By striking free trade agreements with partners across the globe, the UK has the opportunity to increase prosperity in all parts of our country. In the negotiations the Government will strike a tough bargain and seek an agreement in the national interest that removes tariffs and cuts red tape to support British businesses and benefit British consumers, as well as setting out cutting edge rules that will help underpin our world-class digital economy. Any agreement must respect the autonomy and sovereignty of both parties. In its negotiations, the Government will be acting on behalf of the whole UK family and our overall principle is to ensure all parts of the UK benefit from any deal. In addition, nothing in any agreement will undermine the Government’s commitment to tackling climate change.

The Government have been clear that when we are negotiating trade deals, the NHS will not be on the table. The price the NHS pays for drugs will not be on the table. The services the NHS provides will not be on the table. We will not agree measures which undermine the Government’s ability to deliver on our manifesto commitments to the NHS.

As we committed to in our manifesto, in all of our trade negotiations we will not compromise on our high environmental protection, animal welfare and food standards.

Over the last 3 years, the UK has developed a world-class trade negotiation function, bringing the best talent from international organisations, leading law firms, business, civil society and Government. The Government have the capacity to conduct all of its priority negotiations.

Further information on some of the priority areas of the UK-US FTA, is set out below.

Goods market access

The FTA will secure comprehensive, far-reaching and mutually beneficial tariff reductions—taking into account sensitive UK products—which will increase access to the US market for UK businesses, and lower prices and increase choice for UK consumers. This market access will be further supported through the FTA by efficient, predictable, and transparent customs procedures, with a reduction in technical barriers to trade. The FTA will aim to remove measures that currently restrict UK trade and to prevent their imposition in future, while upholding the safety and quality of products on the UK market

Trade remedies

An FTA with the US will enable the UK to protect its interests when threatened by unexpected surges in imports of goods or unfair trading practices, while making the appropriate commitments to transparency, due process and proportionate use of trade remedies. It will also remove trade distorting tariffs.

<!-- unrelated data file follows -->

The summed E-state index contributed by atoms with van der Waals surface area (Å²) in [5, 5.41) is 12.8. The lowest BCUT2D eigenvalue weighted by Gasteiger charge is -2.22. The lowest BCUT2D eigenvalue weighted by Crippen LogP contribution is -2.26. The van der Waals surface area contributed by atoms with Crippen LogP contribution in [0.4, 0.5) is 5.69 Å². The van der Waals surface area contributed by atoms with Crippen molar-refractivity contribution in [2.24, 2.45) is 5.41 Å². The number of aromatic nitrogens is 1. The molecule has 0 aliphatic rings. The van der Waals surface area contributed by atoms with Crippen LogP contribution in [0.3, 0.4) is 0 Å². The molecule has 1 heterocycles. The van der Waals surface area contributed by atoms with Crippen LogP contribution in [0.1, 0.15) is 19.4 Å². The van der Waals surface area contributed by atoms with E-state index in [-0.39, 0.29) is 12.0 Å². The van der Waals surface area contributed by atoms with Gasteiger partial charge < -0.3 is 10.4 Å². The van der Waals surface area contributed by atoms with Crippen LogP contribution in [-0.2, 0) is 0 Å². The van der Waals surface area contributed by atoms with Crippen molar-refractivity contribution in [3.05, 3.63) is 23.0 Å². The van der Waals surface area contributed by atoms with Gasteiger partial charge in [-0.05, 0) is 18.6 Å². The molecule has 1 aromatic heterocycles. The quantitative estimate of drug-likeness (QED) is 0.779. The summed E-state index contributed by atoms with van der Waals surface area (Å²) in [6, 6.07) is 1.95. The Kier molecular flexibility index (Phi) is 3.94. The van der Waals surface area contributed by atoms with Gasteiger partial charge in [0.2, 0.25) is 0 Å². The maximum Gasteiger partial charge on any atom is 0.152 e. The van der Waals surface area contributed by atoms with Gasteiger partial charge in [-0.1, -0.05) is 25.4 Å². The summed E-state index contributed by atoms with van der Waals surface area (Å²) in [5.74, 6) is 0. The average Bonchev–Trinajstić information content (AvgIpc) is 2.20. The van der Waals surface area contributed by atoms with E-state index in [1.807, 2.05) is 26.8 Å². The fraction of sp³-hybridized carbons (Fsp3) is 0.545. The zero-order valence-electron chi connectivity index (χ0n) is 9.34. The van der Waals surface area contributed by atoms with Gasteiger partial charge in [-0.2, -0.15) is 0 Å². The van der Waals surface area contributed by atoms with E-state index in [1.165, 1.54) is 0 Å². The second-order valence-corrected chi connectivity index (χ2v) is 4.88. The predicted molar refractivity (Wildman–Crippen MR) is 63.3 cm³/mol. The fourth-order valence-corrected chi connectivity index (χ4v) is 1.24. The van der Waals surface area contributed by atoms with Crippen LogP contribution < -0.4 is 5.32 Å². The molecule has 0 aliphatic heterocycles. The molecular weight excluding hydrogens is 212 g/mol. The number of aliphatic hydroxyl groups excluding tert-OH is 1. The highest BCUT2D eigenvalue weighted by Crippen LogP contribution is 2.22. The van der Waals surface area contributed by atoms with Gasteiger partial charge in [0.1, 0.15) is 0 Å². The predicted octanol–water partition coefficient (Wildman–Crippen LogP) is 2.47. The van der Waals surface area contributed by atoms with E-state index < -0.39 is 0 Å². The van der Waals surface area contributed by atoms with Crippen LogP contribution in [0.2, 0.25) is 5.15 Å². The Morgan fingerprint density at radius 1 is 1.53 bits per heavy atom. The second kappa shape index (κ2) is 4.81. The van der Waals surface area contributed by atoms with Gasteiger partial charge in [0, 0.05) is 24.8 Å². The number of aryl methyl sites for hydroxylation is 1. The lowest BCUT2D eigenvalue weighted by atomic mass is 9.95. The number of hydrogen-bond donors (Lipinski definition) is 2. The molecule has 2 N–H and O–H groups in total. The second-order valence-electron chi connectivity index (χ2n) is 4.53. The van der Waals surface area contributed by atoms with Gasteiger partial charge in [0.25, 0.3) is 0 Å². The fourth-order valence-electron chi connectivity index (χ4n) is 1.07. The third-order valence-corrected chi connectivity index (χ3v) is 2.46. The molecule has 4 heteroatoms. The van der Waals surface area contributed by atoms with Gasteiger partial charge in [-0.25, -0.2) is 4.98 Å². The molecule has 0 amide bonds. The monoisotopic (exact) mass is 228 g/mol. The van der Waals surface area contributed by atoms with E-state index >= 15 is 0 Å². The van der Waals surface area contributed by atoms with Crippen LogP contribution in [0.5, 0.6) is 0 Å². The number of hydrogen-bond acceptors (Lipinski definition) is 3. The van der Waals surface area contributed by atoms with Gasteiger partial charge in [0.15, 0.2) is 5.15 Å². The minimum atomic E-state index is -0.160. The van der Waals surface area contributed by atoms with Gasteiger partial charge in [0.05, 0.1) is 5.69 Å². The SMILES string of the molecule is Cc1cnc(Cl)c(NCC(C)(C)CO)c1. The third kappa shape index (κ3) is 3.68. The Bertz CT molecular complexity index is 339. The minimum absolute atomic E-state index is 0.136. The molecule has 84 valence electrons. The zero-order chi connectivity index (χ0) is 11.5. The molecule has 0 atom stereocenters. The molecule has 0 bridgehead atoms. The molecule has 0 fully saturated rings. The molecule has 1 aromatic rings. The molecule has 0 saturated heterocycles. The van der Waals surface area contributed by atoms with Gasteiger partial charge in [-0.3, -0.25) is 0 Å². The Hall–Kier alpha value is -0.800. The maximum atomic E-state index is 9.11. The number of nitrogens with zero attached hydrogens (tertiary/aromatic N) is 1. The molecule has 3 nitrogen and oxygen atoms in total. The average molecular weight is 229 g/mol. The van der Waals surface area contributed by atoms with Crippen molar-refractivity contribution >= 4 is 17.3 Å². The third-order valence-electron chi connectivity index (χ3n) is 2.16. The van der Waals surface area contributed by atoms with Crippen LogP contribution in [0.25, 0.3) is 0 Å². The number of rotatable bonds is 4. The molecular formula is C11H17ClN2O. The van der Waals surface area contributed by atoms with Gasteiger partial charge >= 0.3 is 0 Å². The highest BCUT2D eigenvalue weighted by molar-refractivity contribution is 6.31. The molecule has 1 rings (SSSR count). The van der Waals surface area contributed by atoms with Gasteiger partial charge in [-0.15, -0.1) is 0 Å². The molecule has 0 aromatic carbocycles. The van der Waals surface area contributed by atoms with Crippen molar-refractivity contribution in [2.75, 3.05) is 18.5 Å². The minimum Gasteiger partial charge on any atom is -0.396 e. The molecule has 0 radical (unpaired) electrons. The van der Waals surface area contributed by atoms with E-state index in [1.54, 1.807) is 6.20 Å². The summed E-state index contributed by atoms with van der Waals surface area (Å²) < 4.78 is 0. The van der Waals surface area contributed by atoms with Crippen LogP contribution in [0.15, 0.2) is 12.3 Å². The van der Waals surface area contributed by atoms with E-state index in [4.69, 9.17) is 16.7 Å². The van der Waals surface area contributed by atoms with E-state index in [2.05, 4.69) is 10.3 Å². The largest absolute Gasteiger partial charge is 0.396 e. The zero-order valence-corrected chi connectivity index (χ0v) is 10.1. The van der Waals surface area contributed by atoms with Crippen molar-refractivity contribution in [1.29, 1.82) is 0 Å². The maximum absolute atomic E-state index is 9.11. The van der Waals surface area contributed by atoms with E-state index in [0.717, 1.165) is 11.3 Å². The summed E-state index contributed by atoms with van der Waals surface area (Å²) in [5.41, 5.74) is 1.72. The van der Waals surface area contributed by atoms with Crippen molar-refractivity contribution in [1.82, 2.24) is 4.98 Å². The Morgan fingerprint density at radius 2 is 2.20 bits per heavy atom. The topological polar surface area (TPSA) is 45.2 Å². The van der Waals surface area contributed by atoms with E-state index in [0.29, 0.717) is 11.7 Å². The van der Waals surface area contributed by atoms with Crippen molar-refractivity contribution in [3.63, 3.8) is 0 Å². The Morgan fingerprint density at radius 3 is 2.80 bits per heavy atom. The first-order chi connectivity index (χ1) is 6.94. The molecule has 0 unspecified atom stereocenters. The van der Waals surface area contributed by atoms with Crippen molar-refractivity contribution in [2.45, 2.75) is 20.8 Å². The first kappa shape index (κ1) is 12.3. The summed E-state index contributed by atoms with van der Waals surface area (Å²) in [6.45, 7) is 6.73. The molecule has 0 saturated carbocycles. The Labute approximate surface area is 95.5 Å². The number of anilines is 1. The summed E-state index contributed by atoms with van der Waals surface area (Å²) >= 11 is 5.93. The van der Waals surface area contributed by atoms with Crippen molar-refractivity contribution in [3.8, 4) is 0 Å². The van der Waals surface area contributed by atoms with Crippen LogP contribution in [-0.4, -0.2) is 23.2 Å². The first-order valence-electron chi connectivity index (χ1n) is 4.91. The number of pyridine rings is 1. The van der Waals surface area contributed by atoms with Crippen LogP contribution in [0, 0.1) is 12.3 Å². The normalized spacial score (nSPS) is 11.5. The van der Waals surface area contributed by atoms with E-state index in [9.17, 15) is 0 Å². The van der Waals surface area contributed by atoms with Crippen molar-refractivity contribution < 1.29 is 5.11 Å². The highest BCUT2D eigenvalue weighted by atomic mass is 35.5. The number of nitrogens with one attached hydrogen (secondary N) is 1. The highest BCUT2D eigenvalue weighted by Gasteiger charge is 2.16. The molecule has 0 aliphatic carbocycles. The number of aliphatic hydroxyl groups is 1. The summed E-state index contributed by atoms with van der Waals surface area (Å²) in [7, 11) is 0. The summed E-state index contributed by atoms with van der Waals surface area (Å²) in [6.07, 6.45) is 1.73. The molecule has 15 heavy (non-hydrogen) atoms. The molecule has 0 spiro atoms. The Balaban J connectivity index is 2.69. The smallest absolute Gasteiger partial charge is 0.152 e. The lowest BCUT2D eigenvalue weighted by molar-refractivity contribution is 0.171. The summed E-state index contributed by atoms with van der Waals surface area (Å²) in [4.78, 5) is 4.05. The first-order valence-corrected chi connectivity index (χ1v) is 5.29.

Sanitary and phytosanitary standards (SPS)

The UK will maintain its own autonomous sanitary and phytosanitary (SPS) regime to protect public, animal and plant life and health and the environment, reflecting its existing high standards. We will not compromise on our high animal welfare and food standards.


The Government will maintain and seek to advance the UK’s world-leading environmental, labour and anti-corruption standards, including to support domestic climate ambition and UK low carbon industries, technology and innovation.

Trade in services

The FTA with the US will provide a boost for our world-leading services sectors including in key UK export sectors such as financial services, telecommunications, professional and business services, and transport services. The Government will make it easier for professionals from across the UK to do business in the US, including by easing business travel, securing ambitious commitments to ensure fair competition and consolidating and improving market access for UK services exporters.

Mutual recognition of professional qualifications

An FTA with the US will encourage the mutual recognition of UK and US professional qualifications, by strengthening regulatory co-operation, so that qualification requirements do not become an unnecessary barrier to trade.


The US and UK are each other’s biggest investors, creating high-skilled jobs and growing our economies. At the end of 2018, British companies had investments worth £295.1 billion in the US.

The Government will address market access barriers and ensure UK investors operating in the US have the same level of protection and standards of treatment they receive in the UK.


Over 31,600 small British businesses are already exporting goods to the US. The Government will seek to include a specific SME chapter in the US FTA to support and further stimulate this trade.

Digital trade

The Government will set global best practice by future-proofing the agreement to take account of changing technology and developing areas of the economy. For example, the Government will secure cutting-edge provisions which maximise opportunities for digital trade across all sectors of the economy.

Intellectual property

Recognising our two world-leading Intellectual Property regimes, the US FTA will secure provisions that support UK creative and innovative industries, whilst maintaining consumer access via an effective and balanced global framework.

Government procurement

To maximise access for UK companies to Government procurement opportunities at US federal and state level the UK will seek additional market access outcomes that go beyond the level set in the World Trade Organization agreement on Government procurement.


Independent Tariff Policy: Consultation

This morning the Department for International Trade launched a public consultation to inform the development of the UK’s new independent tariff policy.